So you’ve had another gut-wrenching GMO-free meal at Chi-coli (aka Chipotle) and you’re in need of a quick detox? Is that what’s bothering you Bunky? Well set your mind at ease. According to chiropractor and “natural medicine doctor” Josh Axe, all you need to do is eat some dirt. But not just any dirt. No, what’s needed here is bentonite clay, a miracle soil that will cleanse and heal the body (get your credit cards ready).1
“Bentonite clay benefits your body by helping to expel many of these toxins [mercury, cadmium, lead, and benzene] and therefore increases immunity and reduces inflammation” 1 — Josh Axe
Golly gee! I want to know more!
“On top of being able to draw-out toxins from the body, the clay itself has a range of nutrients” 1 — Josh Axe
Wait. Hold on. Does the clay draw elements out of the body, or put them in?
“When ingested into the body, either in a drink form or by eating the clay, its vitamins and minerals are absorbed similarly to how a supplement would be. Therefore some people use it as a supplement since the clay is a natural source of important dietary nutrients.” 1 –Axe, again
Clay is a source of “important dietary nutrients”, so it puts them into the body? OK, I’ll bite (no pun intended). For the sake of argument, let’s take this claim and run with it. What are the nutritional benefits of bentonite clay, Dr. Axe?1
¡Madre de Dios! Let’s look at some of the “nutritional elements” I’ve highlighted in the above graphic from draxe.com, and see what the man himself has to say about them:
“Mercury exposure, both in one large dose and through low level exposure over time, is linked through scientific data to kidney, brain, urological, fertility, neurological, and renal problems” 2 (emphasis mine)
Low level exposure to mercury over time is linked to some very nasty problems by Axe. But you’ll find it in the clay he wants you to eat. The story is even worse with lead:
“No level of lead exposure appears to be ‘safe’ and even the current ‘low’ levels of exposure in children are associated with neurodevelopmental deficits.” 3 (emphasis mine)
Axe’s lead quote comes from an article he penned on “toxic” chemicals found in lipstick. According to him, there’s no safe level of this poisonous element, but you’ll find 1.17mg of lead in each heaping helping tablespoon of his recommended clay.1
Not content with both feet in his mouth, Axe figuratively inserts other remaining body parts as well: in his bentonite clay, you’ll find each and every element I emphasize in his following quote:
“The European Union has banned the presence of cadmium, chromium and lead altogether in cosmetics. The Canadian government has set limits for the content of antimony, arsenic, cadmium, chromium, mercury and lead in cosmetics. They’re still trying to determine what levels are avoidable in the manufacturing process.” 3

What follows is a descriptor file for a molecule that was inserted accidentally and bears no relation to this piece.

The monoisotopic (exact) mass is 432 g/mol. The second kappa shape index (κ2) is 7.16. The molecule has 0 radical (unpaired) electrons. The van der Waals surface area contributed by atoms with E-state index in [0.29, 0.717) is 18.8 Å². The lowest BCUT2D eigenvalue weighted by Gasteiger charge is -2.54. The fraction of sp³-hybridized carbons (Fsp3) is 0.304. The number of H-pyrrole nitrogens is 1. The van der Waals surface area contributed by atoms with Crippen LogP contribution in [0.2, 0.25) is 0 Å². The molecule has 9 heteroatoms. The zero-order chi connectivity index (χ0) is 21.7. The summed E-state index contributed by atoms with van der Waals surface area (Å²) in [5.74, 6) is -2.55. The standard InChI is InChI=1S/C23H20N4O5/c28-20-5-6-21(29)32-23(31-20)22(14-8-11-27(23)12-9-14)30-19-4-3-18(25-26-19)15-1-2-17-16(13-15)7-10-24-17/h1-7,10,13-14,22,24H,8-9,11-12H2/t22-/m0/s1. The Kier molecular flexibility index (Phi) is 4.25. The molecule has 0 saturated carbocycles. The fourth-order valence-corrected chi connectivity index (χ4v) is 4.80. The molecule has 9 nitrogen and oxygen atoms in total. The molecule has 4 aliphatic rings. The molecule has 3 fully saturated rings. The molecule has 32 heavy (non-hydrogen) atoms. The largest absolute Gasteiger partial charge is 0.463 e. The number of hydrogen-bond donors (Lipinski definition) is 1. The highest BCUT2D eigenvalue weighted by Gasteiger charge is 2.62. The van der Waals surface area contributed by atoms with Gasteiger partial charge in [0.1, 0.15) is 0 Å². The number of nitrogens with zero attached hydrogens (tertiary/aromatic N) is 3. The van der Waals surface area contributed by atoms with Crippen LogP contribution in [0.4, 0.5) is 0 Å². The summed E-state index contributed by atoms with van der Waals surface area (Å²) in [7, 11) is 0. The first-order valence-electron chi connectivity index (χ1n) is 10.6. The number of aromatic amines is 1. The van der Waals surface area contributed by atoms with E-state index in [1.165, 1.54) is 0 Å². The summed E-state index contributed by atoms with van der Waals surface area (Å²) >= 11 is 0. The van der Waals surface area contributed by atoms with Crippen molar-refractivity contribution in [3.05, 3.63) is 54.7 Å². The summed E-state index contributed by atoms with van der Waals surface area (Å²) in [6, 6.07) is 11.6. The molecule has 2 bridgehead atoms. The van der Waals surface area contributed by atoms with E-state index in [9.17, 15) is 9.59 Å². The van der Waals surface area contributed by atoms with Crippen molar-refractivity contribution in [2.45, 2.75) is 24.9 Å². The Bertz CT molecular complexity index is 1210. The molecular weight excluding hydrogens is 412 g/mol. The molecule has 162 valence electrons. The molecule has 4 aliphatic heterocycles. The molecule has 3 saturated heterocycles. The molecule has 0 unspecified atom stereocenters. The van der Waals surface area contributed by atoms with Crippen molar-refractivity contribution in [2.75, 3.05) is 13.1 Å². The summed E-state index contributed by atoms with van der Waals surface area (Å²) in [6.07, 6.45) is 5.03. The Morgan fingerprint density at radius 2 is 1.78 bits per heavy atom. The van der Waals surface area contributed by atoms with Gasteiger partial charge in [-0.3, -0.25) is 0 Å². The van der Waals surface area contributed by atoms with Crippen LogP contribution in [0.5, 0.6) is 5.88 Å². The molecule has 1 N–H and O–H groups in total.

Why limit the levels of these elements, Dr. Axe?
“While the FDA does limit lead in certain color additives used in cosmetics, it doesn’t set limits on lead in final products. This is troubling because heavy metals accumulate in the body over time. Low amounts can add up to big effects.” 3
But… but… all of these “heavy metals”, according to you, Dr. Axe, are found in the clay you’re pushing. But do go on… what kind of “big effects” can consumers of your super soil expect to experience as the toxins accumulate in their bodies over time?
Pot. Kettle. Black.
Of course, you could still buy into Axe’s contradictory argument that bentonite clay hunts down and removes these metals from the body. The problem is, he can’t explain how the good metals are dropped off at the physiological bus stop while the bad ones are picked up by the heavy metal police and carted off to jail without ever passing go. He makes a hilarious attempt, referencing “positively charged electrons” (that’s antimatter!), but in the end it boils down to magic. So that I’m not accused of quote mining, I invite you to read his entire article.
Speaking of buying: Bien sûr, after Axe sings the praises of bentonite clay, he just so happens to have a particular brand he recommends…
Not only does Axe recommend bentonite, he earns money when you buy it. In the above image, I’ve highlighted the hidden, encoded Amazon.com affiliate link. When you’re redirected to Amazon to snag this product, not only does Josh Axe get a cut of the purchase price, he’s also set up to earn commissions on anything else you happen to buy during your shopping session.4,5 Amazon pays out because they’re grateful to Axe for directing you to their web site. The problem is, legally, the good doctor is supposed to clearly disclose his affiliation when he sends you off to buy–but he never does.
I’ve covered a lot of ground (another dirt pun; sorry) in this piece, and for good reason: there are few things worse, in my humble opinion, than a person hiding behind the title of “doctor” using bad science and fear mongering to sell you products that contain the very same ingredients they’re telling you will harm you. Here’s a brief recap and, as always, thanks for reading:
- Axe simultaneously claims bentonite clay both sweeps elements out of your system and puts them in. Which is it?
- No scientific explanation is given for the above contradiction. Axe ascribes near-magical abilities to bentonite, allowing it to hunt down toxins with “positively charged electrons” (antimatter? WTF?) after coming into contact with water. Harry Potter would be proud.